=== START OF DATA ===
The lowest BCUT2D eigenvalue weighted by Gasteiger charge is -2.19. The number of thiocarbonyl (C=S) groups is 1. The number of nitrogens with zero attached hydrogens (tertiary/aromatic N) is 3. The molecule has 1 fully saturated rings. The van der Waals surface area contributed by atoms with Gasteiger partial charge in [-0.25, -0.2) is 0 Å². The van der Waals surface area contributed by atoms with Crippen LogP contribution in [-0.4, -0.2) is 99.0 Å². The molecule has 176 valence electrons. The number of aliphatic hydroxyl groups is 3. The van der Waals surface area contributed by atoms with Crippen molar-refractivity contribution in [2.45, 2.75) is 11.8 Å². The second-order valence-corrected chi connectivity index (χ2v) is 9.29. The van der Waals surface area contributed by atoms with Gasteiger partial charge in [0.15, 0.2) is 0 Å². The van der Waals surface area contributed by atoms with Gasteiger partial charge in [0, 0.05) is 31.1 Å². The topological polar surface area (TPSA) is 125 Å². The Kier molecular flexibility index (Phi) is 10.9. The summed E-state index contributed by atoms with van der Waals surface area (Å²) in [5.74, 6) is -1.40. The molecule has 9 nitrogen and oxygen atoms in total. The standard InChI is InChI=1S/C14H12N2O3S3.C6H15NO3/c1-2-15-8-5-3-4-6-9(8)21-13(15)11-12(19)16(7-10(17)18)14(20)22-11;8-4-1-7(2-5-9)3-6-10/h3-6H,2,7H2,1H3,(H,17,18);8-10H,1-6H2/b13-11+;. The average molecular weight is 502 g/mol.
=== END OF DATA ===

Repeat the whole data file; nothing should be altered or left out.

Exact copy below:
The lowest BCUT2D eigenvalue weighted by Gasteiger charge is -2.19. The number of thiocarbonyl (C=S) groups is 1. The number of nitrogens with zero attached hydrogens (tertiary/aromatic N) is 3. The molecule has 1 fully saturated rings. The van der Waals surface area contributed by atoms with Gasteiger partial charge in [-0.25, -0.2) is 0 Å². The van der Waals surface area contributed by atoms with Crippen LogP contribution in [-0.4, -0.2) is 99.0 Å². The molecule has 176 valence electrons. The number of aliphatic hydroxyl groups is 3. The van der Waals surface area contributed by atoms with Crippen molar-refractivity contribution in [2.45, 2.75) is 11.8 Å². The second-order valence-corrected chi connectivity index (χ2v) is 9.29. The van der Waals surface area contributed by atoms with Gasteiger partial charge in [0.15, 0.2) is 0 Å². The van der Waals surface area contributed by atoms with Gasteiger partial charge in [0, 0.05) is 31.1 Å². The topological polar surface area (TPSA) is 125 Å². The Kier molecular flexibility index (Phi) is 10.9. The summed E-state index contributed by atoms with van der Waals surface area (Å²) in [5.74, 6) is -1.40. The molecule has 9 nitrogen and oxygen atoms in total. The standard InChI is InChI=1S/C14H12N2O3S3.C6H15NO3/c1-2-15-8-5-3-4-6-9(8)21-13(15)11-12(19)16(7-10(17)18)14(20)22-11;8-4-1-7(2-5-9)3-6-10/h3-6H,2,7H2,1H3,(H,17,18);8-10H,1-6H2/b13-11+;. The average molecular weight is 502 g/mol.